taggReading about these things can make it seem like this behavior is easily recognizable and easy to not fall for. I assure you this is not the case in a real life situation.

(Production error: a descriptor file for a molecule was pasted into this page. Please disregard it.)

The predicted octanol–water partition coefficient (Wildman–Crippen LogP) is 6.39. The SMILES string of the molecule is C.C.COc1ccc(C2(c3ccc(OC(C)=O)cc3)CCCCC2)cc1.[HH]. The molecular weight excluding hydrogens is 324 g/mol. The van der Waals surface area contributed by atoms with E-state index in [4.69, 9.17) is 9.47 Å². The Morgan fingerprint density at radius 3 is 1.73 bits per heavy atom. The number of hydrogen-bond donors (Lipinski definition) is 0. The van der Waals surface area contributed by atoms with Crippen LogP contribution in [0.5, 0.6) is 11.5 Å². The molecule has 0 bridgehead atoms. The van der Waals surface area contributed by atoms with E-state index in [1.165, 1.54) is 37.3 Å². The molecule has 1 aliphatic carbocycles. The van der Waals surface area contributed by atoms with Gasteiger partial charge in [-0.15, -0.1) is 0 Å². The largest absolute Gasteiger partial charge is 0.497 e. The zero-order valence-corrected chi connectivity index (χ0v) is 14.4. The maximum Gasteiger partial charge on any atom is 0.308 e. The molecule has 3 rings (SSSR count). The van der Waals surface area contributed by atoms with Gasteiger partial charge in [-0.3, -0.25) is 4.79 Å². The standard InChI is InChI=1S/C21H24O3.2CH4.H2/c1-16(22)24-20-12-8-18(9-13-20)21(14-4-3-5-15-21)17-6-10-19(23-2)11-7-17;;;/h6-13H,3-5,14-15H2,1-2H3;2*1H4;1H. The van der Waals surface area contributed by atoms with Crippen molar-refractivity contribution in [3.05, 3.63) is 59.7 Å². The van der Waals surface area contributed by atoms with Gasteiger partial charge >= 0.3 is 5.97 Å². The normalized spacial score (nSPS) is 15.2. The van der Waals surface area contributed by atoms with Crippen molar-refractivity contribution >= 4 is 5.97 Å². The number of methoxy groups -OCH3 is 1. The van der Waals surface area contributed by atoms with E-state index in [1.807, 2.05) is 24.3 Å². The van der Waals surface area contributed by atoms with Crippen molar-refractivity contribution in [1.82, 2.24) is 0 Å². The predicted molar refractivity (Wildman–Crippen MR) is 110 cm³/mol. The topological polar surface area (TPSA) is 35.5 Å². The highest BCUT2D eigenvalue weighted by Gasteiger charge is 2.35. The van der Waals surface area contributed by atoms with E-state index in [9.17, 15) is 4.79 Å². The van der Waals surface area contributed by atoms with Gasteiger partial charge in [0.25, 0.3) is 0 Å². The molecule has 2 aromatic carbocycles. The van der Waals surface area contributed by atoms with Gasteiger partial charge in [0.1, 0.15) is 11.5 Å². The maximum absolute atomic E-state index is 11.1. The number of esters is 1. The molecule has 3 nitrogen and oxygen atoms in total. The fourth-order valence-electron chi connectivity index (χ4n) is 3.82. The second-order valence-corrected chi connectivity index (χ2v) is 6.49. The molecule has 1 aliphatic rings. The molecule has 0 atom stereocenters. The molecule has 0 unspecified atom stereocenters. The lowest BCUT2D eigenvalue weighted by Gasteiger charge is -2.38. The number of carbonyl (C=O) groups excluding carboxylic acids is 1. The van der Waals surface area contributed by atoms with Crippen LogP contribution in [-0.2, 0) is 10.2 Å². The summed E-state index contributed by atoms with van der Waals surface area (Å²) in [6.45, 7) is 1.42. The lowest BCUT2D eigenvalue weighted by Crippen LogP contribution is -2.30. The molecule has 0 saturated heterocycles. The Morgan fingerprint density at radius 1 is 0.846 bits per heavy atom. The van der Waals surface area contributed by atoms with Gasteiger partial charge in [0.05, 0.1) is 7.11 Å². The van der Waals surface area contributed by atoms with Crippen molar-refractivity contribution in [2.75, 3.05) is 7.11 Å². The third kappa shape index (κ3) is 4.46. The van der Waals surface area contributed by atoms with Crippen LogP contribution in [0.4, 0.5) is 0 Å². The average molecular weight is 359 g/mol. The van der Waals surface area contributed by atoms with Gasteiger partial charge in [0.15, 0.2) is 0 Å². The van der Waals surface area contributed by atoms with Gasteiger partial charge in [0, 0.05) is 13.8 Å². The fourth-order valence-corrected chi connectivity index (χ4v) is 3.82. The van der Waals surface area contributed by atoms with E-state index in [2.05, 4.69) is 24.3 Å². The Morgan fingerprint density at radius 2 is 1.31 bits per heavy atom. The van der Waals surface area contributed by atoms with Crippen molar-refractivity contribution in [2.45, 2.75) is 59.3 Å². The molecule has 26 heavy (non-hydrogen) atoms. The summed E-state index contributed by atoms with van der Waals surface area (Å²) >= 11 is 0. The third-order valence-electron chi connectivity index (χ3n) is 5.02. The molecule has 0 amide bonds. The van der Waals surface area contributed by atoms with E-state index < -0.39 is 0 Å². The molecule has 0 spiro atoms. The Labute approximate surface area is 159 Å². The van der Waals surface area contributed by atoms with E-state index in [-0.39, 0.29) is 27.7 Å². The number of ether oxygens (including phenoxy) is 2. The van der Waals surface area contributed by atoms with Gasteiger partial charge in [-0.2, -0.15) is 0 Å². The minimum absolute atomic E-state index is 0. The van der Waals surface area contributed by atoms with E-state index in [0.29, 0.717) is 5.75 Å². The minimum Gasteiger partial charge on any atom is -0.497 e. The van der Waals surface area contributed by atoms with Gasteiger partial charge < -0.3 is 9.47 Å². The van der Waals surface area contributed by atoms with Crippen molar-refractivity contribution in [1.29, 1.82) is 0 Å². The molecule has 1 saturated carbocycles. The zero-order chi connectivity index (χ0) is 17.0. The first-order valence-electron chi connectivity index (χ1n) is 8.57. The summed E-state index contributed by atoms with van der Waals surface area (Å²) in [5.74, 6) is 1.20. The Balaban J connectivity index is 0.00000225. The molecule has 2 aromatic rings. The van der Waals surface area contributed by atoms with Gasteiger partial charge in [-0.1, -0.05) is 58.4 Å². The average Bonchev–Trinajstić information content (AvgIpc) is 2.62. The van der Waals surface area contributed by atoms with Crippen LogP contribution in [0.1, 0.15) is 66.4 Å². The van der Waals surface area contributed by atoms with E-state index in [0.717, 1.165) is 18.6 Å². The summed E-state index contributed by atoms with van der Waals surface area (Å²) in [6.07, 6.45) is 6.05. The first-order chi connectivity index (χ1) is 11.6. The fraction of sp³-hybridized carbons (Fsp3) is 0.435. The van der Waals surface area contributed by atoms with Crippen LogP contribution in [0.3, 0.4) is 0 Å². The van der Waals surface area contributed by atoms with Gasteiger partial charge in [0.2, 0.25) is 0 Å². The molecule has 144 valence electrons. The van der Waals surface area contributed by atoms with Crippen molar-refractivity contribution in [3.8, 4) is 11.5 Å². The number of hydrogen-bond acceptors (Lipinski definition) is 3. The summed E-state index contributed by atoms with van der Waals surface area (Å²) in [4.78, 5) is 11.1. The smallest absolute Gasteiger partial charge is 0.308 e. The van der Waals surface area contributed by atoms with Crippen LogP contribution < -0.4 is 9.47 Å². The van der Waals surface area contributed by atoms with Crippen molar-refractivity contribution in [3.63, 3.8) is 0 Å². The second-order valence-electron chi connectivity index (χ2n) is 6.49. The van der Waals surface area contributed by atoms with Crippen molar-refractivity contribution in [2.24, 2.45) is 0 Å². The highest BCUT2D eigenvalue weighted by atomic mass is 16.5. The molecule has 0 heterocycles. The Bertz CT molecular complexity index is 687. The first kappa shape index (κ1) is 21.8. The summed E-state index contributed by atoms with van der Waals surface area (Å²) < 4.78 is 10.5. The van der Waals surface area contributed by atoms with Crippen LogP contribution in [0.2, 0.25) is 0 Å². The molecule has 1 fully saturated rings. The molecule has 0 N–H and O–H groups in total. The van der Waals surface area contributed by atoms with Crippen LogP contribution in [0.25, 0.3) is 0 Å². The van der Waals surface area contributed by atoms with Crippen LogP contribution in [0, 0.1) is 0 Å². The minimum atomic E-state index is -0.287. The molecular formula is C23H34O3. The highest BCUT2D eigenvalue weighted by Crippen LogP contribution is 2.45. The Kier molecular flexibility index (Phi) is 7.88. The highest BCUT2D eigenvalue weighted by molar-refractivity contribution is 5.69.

I normally don't post in threads like these because I am more of a lurker than a participating member of this community, but I felt compelled to reply to this because there is a crucial lesson to be learnt from what you said. I wish all young adults would get this drilled into their skulls by their parents and teachers: it is not difficult to recognise manipulative or abusive behaviour, but it is incredibly difficult to force your brain to accept and act on what it's recognising instead of denying it. You don't want to stand out from the group, you don't want to create interpersonal tension, you don't want to admit that someone you have to interact with might be dangerous, you are afraid of being wrong and hurting someone's reputation, etcetera. And the worst part is that you can substitute "you" with "your friends" in that sentence, which means that you are all putting pressure on each other to deny what your brains are telling you. The alcohol that flows freely at gaming events - and let's not try to pretend like minors don't get drunk with the help of (young) adults at these events - isn't helping that already fragile ability to accept one's instincts. There is nothing wrong with being a bit more reserved than those around you, you don't have to feel like you're the social villain for using your brain and not just going along with the pack.